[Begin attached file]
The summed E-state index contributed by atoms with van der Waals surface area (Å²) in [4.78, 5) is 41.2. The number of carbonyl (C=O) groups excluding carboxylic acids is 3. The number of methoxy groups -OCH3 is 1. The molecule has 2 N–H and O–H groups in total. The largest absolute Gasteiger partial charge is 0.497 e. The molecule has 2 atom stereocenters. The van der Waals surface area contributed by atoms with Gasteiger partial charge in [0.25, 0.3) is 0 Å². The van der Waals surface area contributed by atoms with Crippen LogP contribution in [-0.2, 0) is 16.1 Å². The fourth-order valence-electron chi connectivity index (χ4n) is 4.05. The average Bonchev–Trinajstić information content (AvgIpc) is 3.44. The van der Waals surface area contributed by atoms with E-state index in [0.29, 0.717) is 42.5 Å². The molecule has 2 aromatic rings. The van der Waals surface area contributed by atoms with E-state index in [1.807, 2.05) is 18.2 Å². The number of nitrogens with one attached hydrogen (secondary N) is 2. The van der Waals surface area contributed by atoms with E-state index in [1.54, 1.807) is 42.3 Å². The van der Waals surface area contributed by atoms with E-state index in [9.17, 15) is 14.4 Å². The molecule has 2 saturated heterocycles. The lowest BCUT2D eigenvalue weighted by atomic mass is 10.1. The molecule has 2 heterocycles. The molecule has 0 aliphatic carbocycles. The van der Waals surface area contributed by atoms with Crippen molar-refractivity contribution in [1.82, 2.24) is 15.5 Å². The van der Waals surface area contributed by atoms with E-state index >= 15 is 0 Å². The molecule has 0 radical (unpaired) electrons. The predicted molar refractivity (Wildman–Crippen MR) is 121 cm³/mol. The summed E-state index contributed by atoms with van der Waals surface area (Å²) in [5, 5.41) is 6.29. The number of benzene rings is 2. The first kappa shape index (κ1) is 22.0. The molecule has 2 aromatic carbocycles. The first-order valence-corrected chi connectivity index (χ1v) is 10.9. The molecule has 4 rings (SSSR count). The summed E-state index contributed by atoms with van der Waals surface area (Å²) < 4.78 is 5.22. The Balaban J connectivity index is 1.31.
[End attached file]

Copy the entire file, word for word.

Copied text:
The summed E-state index contributed by atoms with van der Waals surface area (Å²) in [4.78, 5) is 41.2. The number of carbonyl (C=O) groups excluding carboxylic acids is 3. The number of methoxy groups -OCH3 is 1. The molecule has 2 N–H and O–H groups in total. The largest absolute Gasteiger partial charge is 0.497 e. The molecule has 2 atom stereocenters. The van der Waals surface area contributed by atoms with Gasteiger partial charge in [0.25, 0.3) is 0 Å². The van der Waals surface area contributed by atoms with Crippen LogP contribution in [-0.2, 0) is 16.1 Å². The fourth-order valence-electron chi connectivity index (χ4n) is 4.05. The average Bonchev–Trinajstić information content (AvgIpc) is 3.44. The van der Waals surface area contributed by atoms with E-state index in [0.29, 0.717) is 42.5 Å². The molecule has 2 aromatic rings. The van der Waals surface area contributed by atoms with E-state index in [1.807, 2.05) is 18.2 Å². The number of nitrogens with one attached hydrogen (secondary N) is 2. The van der Waals surface area contributed by atoms with E-state index in [1.54, 1.807) is 42.3 Å². The van der Waals surface area contributed by atoms with E-state index in [9.17, 15) is 14.4 Å². The molecule has 2 saturated heterocycles. The lowest BCUT2D eigenvalue weighted by atomic mass is 10.1. The molecule has 2 heterocycles. The molecule has 0 aliphatic carbocycles. The van der Waals surface area contributed by atoms with Crippen molar-refractivity contribution in [1.82, 2.24) is 15.5 Å². The van der Waals surface area contributed by atoms with E-state index >= 15 is 0 Å². The molecule has 0 radical (unpaired) electrons. The predicted molar refractivity (Wildman–Crippen MR) is 121 cm³/mol. The summed E-state index contributed by atoms with van der Waals surface area (Å²) in [5, 5.41) is 6.29. The number of benzene rings is 2. The first kappa shape index (κ1) is 22.0. The molecule has 2 aromatic carbocycles. The first-order valence-corrected chi connectivity index (χ1v) is 10.9. The molecule has 4 rings (SSSR count). The summed E-state index contributed by atoms with van der Waals surface area (Å²) < 4.78 is 5.22. The Balaban J connectivity index is 1.31.